Introduction to concept of public health as compared with clinical medicine. Within a public health context, the broad distribution of health problems in sub-Saharan Africa as compared with U.S. and Europe. In light of South Africa's status as a new democracy, changes that have occurred in health legislation, policy, and service arenas in past 16 years. Topics include: sector health care delivery, current distribution of infectious and chronic diseases, and issues related to sexual and reproductive health in South Africa. Site visits to public sector health services and health related NGOs.
Terms: Win | Units: 4 | UG Reqs: GER:EC-GlobalCom
Instructors: Cooper, D. (PI)

OSPOXFRD 27: Medical Ethics through Literature and Film

Readings by authors who were or are physicians including Anton Chekhov, Mikhail Bulgakov, William Carlos Williams, Audry Shafer, and Atul Gawande - poems, short and long fiction. Works about medicine or characters who have medical conditions affecting their lives and interactions with others. Practice of medicine and its effects on both physicians and patients, with attention to the ethical and moral issues intrinsic to health and disease. We will also consider movies and plays. Topics: doctor patient relationship; infectious disease such as plague and TB; mental illness; death and dying; disability; surgery.
Terms: Aut | Units: 4 | UG Reqs: GER:DB-Hum, WAY-A-II
Instructors: Giffard, R. (PI)

OSPOXFRD 94: Directed Reading in the History of Neurology and Neuroscience

Readings will cover aspects of how thinking about the brain and the functions of thought and sensation evolved from ancient times to the present, including the influence of political and religious history on scientific development. There will be a focus on the period of the 17th century when developments in Oxford were a major force in the birth and early development of modern medicine and physiology. In Oxford, Thomas Willis played a central role in the birth of neurology as a field within medicine. Readings can include works about Thomas Willis and the natural philosophers with whom he interacted. Selected topics in modern neuroscience and the role of new techniques in addressing questions in brain function can be explored.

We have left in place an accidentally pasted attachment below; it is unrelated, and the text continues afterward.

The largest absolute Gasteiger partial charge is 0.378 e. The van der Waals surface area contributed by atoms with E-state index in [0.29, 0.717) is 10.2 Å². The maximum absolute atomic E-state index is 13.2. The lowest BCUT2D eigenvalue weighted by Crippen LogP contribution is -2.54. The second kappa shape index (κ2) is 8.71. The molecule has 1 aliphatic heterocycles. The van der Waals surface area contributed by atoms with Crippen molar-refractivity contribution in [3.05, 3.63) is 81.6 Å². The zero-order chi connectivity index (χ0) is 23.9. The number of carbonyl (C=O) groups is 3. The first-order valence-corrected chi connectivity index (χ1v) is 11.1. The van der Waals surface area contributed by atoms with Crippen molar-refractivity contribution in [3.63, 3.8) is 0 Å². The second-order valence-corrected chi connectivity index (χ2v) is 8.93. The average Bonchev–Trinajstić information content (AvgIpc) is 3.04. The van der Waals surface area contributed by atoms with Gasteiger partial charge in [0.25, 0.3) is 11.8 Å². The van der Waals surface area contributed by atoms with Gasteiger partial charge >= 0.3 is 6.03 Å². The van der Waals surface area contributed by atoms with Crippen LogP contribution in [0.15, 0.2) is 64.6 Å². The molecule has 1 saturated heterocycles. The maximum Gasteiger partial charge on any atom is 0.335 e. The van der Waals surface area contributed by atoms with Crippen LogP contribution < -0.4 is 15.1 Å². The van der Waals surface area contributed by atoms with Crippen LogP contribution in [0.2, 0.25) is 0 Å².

Terms: Aut | Units: 1-3
Instructors: Giffard, R. (PI)

OSPPARIS 10B: Biology and Bio-Engineering Research Internship

Laboratory of the National Museum of Natural History. Work with international research team on project elucidating the origin of the diversity of animal form. Modern techniques in functional genomics. Applied questions on human development in an environment where embryology, paleontology and medicine converge. Two days a week commitment required.
Terms: Aut, Win, Spr | Units: 6

PE 201: Social Aspects of Sport

Of all the social institutions that social scientists study - family, religion, government, medicine, race - sport is arguably the least studied in proportion to its societal impact. Sport plays a pervasive role in almost of of our lives as fans, players, and consumers. Despite this omnipresence, sports remain an understudied topic. This course will attempt to analyze the ubiquity and impact of sports. We will explore the topic of sport from a critical perspective focusing especially on inequalities in gender, race, class, and power. The course will jointly examine sports as a social mirror that reflects status inequalities as well as the role of sports in perpetuating social inequalities.
Terms: Sum | Units: 1

PEDS 51N: How Discovery and Innovation Have Transformed Medicine

Topics include the science behind vaccines and why some refuse vaccination, how antibiotics are discovered and what can be done about increasing resistance to antibiotics, stem cells and their potential use, the role of genomics in modern medicine, development of drugs to treat HIV/AIDS, discovery of surfactant, personal responsibility in health and wellness and how technology relates to the "cost conundrum" of healthcare in the U.S. Appreciate important connections between science, discovery and human health and think critically about the potential impact of new discoveries on life and death, and their ethical and spiritual boundaries.
Terms: Spr | Units: 3 | UG Reqs: WAY-SMA
Instructors: Pizzo, P. (PI)